Author's last name, first name. Book title. Additional information. City of publication: Publishing company, publication date.
Allen, Thomas B. Vanishing Wildlife of North America. Washington, D.C.: National Geographic Society, 1974.
Boorstin, Daniel J. The Creators: A History of the Heroes of the Imagination. New York: Random, 1992.
Hall, Donald, ed. The Oxford Book of American Literacy Anecdotes. New York: Oxford UP, 1981.
Searles, Baird, and Martin Last. A Reader's Guide to Science Fiction. New York: Facts on File, Inc., 1979.
Toomer, Jean. Cane. Ed. Darwin T. Turner. New York: Norton, 1988.
Encyclopedia & DictionaryFormat:
Author's last name, first name. "Title of Article." Title of Encyclopedia. Date.
Note: If the dictionary or encyclopedia arranges articles alphabetically, you may omit volume and page numbers.
"Azimuthal Equidistant Projection." Merriam-Webster's Collegiate Dictionary. 10th ed. 1993.
Pettingill, Olin Sewall, Jr. "Falcon and Falconry." World Book Encyclopedia. 1980.
Tobias, Richard. "Thurber, James." Encyclopedia Americana. 1991 ed.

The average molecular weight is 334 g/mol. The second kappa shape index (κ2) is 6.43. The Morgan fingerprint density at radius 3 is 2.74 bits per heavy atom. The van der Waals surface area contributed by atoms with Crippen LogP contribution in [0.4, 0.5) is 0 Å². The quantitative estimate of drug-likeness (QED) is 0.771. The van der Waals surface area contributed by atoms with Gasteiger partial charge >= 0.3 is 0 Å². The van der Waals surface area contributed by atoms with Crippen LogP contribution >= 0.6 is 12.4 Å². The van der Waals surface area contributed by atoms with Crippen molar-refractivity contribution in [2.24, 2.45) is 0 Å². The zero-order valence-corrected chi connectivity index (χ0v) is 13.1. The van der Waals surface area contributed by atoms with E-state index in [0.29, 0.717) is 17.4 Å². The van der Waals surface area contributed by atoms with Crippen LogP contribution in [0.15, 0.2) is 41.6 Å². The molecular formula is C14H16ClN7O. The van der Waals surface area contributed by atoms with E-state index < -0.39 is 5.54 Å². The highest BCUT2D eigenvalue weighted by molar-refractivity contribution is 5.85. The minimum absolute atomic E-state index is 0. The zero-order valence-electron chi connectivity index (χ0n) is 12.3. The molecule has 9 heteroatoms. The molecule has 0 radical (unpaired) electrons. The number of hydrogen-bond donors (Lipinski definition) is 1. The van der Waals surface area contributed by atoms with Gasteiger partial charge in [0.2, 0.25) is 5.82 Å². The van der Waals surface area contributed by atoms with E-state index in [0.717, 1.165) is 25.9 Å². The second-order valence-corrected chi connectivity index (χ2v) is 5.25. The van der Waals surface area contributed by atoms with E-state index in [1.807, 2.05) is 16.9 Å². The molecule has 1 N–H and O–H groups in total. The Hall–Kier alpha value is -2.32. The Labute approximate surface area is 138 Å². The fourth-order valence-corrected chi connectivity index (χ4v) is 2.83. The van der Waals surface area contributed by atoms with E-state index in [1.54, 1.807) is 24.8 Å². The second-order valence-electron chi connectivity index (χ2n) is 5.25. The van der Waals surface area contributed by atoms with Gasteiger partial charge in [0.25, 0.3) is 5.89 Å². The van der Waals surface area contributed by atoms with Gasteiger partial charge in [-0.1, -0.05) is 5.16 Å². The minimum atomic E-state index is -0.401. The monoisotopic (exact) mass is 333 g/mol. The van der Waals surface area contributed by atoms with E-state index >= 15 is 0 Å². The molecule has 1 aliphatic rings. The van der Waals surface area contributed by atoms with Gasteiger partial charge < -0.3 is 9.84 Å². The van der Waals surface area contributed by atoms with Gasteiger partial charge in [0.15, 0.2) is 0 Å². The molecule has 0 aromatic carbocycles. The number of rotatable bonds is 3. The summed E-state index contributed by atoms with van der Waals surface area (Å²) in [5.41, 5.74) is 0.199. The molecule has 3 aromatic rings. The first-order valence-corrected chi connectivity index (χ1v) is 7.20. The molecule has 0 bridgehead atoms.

Levinson, David, and Melvin M. Ember, eds. Encyclopedia of Cultural Anthropology. 4 vols. New York: Henry Holt, 1996. Print.
Magazine & Newspaper ArticlesFormat:
Author's last name, first name. "Article title." Periodical title Volume # Date: inclusive pages.
Note: If an edition is named on the masthead, add a comma after the date and specify the edition.
Hall, Trish. "IQ Scores Are Up, and Psychologists Wonder Why." New York Times 24 Feb. 1998, late ed.: F1+.
Kalette, Denise. "California Town Counts Down to Big Quake." USA Today 9 21 July 1986: sec. A: 1.
Kanfer, Stefan. "Heard Any Good Books Lately?" Time 113 21 July 1986: 71-72.
Trillin, Calvin. "Culture Shopping." New Yorker 15 Feb. 1993: 48-51.
Website or WebpageFormat:
Author's last name, first name (if available). "Title of work within a project or database." Title of site, project, or database. Editor (if available). Electronic publication information (Date of publication or of the latest update, and name of any sponsoring institution or organization). Date of access and <full URL>.
Note: If you cannot find some of this information, cite what is available.
Devitt, Terry. "Lightning injures four at music festival." The Why? Files. 2 Aug. 2001. 23 Jan. 2002 <http://whyfiles.org /137lightning/index.html>.